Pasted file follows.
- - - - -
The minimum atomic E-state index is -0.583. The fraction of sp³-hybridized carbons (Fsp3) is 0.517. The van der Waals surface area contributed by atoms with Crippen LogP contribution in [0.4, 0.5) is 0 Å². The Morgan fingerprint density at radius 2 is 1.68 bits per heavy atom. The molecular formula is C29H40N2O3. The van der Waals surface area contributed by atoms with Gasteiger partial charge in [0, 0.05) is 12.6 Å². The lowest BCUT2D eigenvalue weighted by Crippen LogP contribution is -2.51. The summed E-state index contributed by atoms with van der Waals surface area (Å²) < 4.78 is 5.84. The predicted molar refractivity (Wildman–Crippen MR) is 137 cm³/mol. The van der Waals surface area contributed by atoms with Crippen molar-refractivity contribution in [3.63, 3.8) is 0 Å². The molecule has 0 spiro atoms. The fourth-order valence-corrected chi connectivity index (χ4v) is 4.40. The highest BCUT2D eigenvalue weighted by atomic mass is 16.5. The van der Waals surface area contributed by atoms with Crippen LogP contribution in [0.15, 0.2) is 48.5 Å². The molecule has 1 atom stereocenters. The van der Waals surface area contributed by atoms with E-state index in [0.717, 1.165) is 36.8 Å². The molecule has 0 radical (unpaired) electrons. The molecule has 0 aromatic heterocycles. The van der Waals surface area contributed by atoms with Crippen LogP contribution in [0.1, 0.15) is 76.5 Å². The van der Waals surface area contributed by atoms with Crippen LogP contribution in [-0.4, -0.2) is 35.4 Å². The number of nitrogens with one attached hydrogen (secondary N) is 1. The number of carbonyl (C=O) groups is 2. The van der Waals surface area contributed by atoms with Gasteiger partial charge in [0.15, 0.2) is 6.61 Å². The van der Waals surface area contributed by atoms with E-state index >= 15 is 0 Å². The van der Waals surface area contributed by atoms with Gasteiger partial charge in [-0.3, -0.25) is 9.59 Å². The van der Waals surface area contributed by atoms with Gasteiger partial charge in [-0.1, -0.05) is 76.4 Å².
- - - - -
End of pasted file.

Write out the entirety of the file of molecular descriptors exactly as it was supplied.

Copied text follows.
The minimum atomic E-state index is -0.583. The fraction of sp³-hybridized carbons (Fsp3) is 0.517. The van der Waals surface area contributed by atoms with Crippen LogP contribution in [0.4, 0.5) is 0 Å². The Morgan fingerprint density at radius 2 is 1.68 bits per heavy atom. The molecular formula is C29H40N2O3. The van der Waals surface area contributed by atoms with Gasteiger partial charge in [0, 0.05) is 12.6 Å². The lowest BCUT2D eigenvalue weighted by Crippen LogP contribution is -2.51. The summed E-state index contributed by atoms with van der Waals surface area (Å²) < 4.78 is 5.84. The predicted molar refractivity (Wildman–Crippen MR) is 137 cm³/mol. The van der Waals surface area contributed by atoms with Crippen molar-refractivity contribution in [3.63, 3.8) is 0 Å². The molecule has 0 spiro atoms. The fourth-order valence-corrected chi connectivity index (χ4v) is 4.40. The highest BCUT2D eigenvalue weighted by atomic mass is 16.5. The van der Waals surface area contributed by atoms with Crippen LogP contribution in [0.15, 0.2) is 48.5 Å². The molecule has 1 atom stereocenters. The van der Waals surface area contributed by atoms with E-state index in [0.717, 1.165) is 36.8 Å². The molecule has 0 radical (unpaired) electrons. The molecule has 0 aromatic heterocycles. The van der Waals surface area contributed by atoms with Crippen LogP contribution in [0.1, 0.15) is 76.5 Å². The van der Waals surface area contributed by atoms with Crippen LogP contribution in [-0.4, -0.2) is 35.4 Å². The number of nitrogens with one attached hydrogen (secondary N) is 1. The number of carbonyl (C=O) groups is 2. The van der Waals surface area contributed by atoms with Gasteiger partial charge in [0.15, 0.2) is 6.61 Å². The van der Waals surface area contributed by atoms with E-state index >= 15 is 0 Å². The van der Waals surface area contributed by atoms with Gasteiger partial charge in [-0.3, -0.25) is 9.59 Å². The van der Waals surface area contributed by atoms with Gasteiger partial charge in [-0.1, -0.05) is 76.4 Å².